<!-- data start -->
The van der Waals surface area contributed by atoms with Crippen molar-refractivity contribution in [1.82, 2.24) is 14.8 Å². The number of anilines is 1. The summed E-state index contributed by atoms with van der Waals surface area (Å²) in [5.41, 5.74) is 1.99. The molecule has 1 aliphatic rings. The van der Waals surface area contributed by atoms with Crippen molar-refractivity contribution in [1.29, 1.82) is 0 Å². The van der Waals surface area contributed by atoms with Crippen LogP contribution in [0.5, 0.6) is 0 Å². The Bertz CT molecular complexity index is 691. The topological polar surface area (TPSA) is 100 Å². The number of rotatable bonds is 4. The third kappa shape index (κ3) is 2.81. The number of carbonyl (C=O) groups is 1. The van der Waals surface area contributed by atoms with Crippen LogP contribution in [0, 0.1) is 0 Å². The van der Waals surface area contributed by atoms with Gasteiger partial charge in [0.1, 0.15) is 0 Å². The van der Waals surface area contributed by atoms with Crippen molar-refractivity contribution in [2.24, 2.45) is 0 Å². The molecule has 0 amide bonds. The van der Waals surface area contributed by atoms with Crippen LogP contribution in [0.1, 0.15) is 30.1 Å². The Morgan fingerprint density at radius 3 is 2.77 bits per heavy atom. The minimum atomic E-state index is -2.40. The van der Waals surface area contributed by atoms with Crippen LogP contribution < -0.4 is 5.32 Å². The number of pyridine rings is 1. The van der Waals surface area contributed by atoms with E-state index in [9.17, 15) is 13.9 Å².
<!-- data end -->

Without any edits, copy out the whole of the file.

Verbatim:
The van der Waals surface area contributed by atoms with Crippen molar-refractivity contribution in [1.82, 2.24) is 14.8 Å². The number of anilines is 1. The summed E-state index contributed by atoms with van der Waals surface area (Å²) in [5.41, 5.74) is 1.99. The molecule has 1 aliphatic rings. The van der Waals surface area contributed by atoms with Crippen molar-refractivity contribution in [1.29, 1.82) is 0 Å². The van der Waals surface area contributed by atoms with Crippen LogP contribution in [0.5, 0.6) is 0 Å². The Bertz CT molecular complexity index is 691. The topological polar surface area (TPSA) is 100 Å². The number of rotatable bonds is 4. The third kappa shape index (κ3) is 2.81. The number of carbonyl (C=O) groups is 1. The van der Waals surface area contributed by atoms with Crippen LogP contribution in [0, 0.1) is 0 Å². The van der Waals surface area contributed by atoms with Gasteiger partial charge in [0.1, 0.15) is 0 Å². The van der Waals surface area contributed by atoms with Crippen molar-refractivity contribution in [2.24, 2.45) is 0 Å². The molecule has 0 amide bonds. The van der Waals surface area contributed by atoms with Crippen LogP contribution in [0.1, 0.15) is 30.1 Å². The Morgan fingerprint density at radius 3 is 2.77 bits per heavy atom. The minimum atomic E-state index is -2.40. The van der Waals surface area contributed by atoms with Crippen LogP contribution < -0.4 is 5.32 Å². The number of pyridine rings is 1. The van der Waals surface area contributed by atoms with E-state index in [9.17, 15) is 13.9 Å².